IRCS/CCN Summer
Workshop
June 2003
Speech Recognition
Task: available signals → model of the world around  
signals are mostly accidental, inadequate  
sometimes disguised or falsified  
always mixedup and ambiguous  
Reasoning about the source of signals:  
Integration of context: what do you expect?  
“Sensor fusion”: integration of vision, sound, smell etc.  
Source (and noise) separation: there’s more than one thing out there 

Variable perspective, source variation etc.  
depends on the type of signal  
depends on the type of object  
Much harder than chess or calculus! 
Bayesian probability estimation
Thomas Bayes (17021761)  
Minister of the Presbyterian Chapel
at Tunbridge Wells 

Amateur mathematician  
Essay towards solving a problem in the doctrine of chances, published (posthumously) in 1764 

Crucial idea:  
background (prior) knowledge about the plausibility of different theories can be combined with knowledge about the relation of theories to evidence 

in a mathematically welldefined way  
even if all knowledge is uncertain  
to reason about the most likely explanation of the available evidence  
Bayes’ theorem  
“the most important equation in the history of mathematics” (?)  
a simple consequence of basic definitions, or  
a stillcontroversial recipe for the probability of alternative causes for a given event, or  
the implicit foundation of human reasoning  
a general framework for solving the problems of perception 
Fundamental
theorem
of speech recognition
P(WS) ∝ P(SW)P(W)  
where W is “Word(s)” (i.e. message text)  
S is “Sound(s)” (i.e. speech signal)  
“Noisy channel model” of communications
engineering due to Shannon 1949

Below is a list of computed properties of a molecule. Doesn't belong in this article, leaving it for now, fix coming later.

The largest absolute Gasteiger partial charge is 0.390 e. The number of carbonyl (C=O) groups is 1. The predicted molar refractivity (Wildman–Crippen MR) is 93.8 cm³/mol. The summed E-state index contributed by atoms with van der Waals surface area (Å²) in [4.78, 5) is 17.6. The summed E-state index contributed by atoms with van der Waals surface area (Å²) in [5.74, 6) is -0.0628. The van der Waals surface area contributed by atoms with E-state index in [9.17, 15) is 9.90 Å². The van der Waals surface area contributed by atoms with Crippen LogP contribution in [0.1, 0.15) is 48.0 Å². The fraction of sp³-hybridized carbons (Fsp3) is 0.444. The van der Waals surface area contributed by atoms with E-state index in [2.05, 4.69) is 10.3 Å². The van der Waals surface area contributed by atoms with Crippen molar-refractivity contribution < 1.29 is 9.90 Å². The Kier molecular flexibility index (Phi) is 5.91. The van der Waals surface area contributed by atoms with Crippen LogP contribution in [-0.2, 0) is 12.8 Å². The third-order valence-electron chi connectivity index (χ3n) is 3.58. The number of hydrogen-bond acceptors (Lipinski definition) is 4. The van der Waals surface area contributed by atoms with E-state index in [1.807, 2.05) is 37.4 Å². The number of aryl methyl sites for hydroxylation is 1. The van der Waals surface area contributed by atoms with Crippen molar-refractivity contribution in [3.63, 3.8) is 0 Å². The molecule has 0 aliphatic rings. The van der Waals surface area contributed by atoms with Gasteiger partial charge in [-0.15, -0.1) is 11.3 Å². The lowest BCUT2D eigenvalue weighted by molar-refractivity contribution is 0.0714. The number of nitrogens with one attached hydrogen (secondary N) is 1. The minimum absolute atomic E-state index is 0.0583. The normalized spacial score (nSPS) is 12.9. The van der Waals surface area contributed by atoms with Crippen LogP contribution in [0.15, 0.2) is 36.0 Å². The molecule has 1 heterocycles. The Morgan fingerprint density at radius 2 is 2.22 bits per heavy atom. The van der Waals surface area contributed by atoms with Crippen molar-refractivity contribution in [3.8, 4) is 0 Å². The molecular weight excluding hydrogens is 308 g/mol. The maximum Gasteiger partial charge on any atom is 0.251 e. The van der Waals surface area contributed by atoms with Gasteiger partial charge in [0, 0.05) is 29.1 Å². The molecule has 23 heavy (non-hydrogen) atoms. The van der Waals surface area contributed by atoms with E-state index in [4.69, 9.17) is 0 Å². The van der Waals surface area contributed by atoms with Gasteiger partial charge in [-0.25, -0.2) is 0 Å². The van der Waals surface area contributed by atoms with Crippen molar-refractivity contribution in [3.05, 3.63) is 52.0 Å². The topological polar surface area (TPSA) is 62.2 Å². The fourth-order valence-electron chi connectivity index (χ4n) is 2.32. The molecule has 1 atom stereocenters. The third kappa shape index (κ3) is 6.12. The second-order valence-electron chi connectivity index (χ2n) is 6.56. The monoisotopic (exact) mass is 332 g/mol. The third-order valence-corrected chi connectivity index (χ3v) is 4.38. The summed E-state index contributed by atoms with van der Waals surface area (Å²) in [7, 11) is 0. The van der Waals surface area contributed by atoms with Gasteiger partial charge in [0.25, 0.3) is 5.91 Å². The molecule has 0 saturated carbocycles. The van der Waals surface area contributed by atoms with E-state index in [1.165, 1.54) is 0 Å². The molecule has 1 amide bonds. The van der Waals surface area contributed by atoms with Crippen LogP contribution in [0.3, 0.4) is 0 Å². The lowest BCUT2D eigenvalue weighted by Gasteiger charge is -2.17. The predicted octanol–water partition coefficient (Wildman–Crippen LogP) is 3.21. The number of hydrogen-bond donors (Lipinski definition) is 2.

New algorithms, especially relevant to speech recognition  
due to L.E. Baum et al. ~ 19651970  
Applied to speech recognition by Jim Baker (CMU PhD 1975),  
Fred Jelinek (IBM speech group >>1975)  
Motivations for a Bayesian approach
A consistent framework for integrating
previous experience and current evidence 

A quantitative model for
“abduction” = reasoning about the best explanation 

A general method for turning a generative model into an analytic one = “analysis by synthesis” helpful where categories << signals 
Basic architecture
of standard speech recognition technology
1. Bayes’ Rule: P(WS) ∝ P(SW)P(W)  
2. Approximate P(SW)P(W) as a Hidden Markov Model 

a probabilistic function [ to get P(SW)]  
of a markov chain [ to get P(W) ]  
3. Use Baum/Welch (=EM) algorithm
to “learn” HMM parameters 

4. Use Viterbi decoding  
to find the most probable W given S  
in terms of the estimated HMM  
Other typical
details:
Complex elaborations of the basic ideas
HMM states ← triphones ← words  
each triphone → 35 states + connection pattern  
phone sequence from pronuncing dictionary  
clustering for estimation  
Acoustic features  
RASTAPLP etc.  
Vocal tract length normalization, speaker clustering  
Output pdf for each state as mixture of gaussians  
Language model as Ngram model over words  
recency/topic effects  
Empirical weighting of language vs. acoustic models  
etc. etc. 
Some limitations
of the standard architecture
Problems with Markovian assumptions  
Modeling trajectory effects  
Variable coordination of articulatory dimensions  
....